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Oil-Producing Countries Need Support In Net-Zero Scenario

Oil-producing countries need international support to diversify and lessen their dependence on oil revenues if the world has any hope of reaching net-zero emissions, Iraq’s finance minister and the head of the International Energy Agency (IEA) say.

“To meet climate targets and avoid economic collapse, countries such as Iraq need international support in the transition to clean energy,” Iraq’s deputy prime minister and finance minister Ali Allawi and Fatih Birol, executive director of the IEA, wrote in an opinion piece in The Guardian.

If the major oil nations, such as OPEC’s second-largest producer Iraq, see their oil revenues plunge before their economies have diversified, poverty will increase, and livelihoods will be lost, Allawi and Birol said.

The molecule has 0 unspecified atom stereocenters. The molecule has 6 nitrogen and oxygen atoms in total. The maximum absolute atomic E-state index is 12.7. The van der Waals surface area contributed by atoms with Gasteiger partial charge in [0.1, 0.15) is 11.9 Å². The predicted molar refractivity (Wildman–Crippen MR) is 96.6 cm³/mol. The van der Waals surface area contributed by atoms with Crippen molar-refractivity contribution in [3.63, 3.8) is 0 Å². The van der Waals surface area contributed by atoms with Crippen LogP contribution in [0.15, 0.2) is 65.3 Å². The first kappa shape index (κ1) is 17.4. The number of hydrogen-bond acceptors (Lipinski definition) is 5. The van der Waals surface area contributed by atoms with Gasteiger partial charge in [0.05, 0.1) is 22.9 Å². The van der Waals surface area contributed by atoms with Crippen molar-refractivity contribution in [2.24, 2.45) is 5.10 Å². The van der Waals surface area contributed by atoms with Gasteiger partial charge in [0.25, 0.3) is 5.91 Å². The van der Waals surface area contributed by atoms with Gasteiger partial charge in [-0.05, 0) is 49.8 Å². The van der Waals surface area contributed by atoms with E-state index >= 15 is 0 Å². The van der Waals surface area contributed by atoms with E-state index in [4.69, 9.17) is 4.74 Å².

In its bombshell Net-Zero By 2050 report, the IEA said earlier this year that if net-zero emissions were achieved, OPEC would hold more than half, 52 percent, of a much reduced global oil supply. This would be up from some 37 percent of the total global oil supply in recent years.

Yet, annual per capita income from oil and natural gas in producer economies would plunge by 75 percent, which could have knock-on societal effects, the IEA said.

“Structural reforms and new sources of revenue are needed, even though these are unlikely to compensate fully for the drop in oil and gas income. While traditional supply activities decline, the expertise of the oil and natural gas industry fits well with technologies such as hydrogen, CCUS and offshore wind that are needed to tackle emissions in sectors where reductions are likely to be most challenging,” according to the report.

Iraq’s Allawi and the IEA’s Birol wrote in the opinion piece published on Wednesday:

“Countries such as Iraq cannot make the transition to clean energy alone. If they are to bring together the financial resources, expertise and policies to transform their economies in an equitable, affordable way, they will need international support. Otherwise, the path to net zero and the security of the world’s energy markets will both be imperilled.”  

By Charles Kennedy for Oilprice.com

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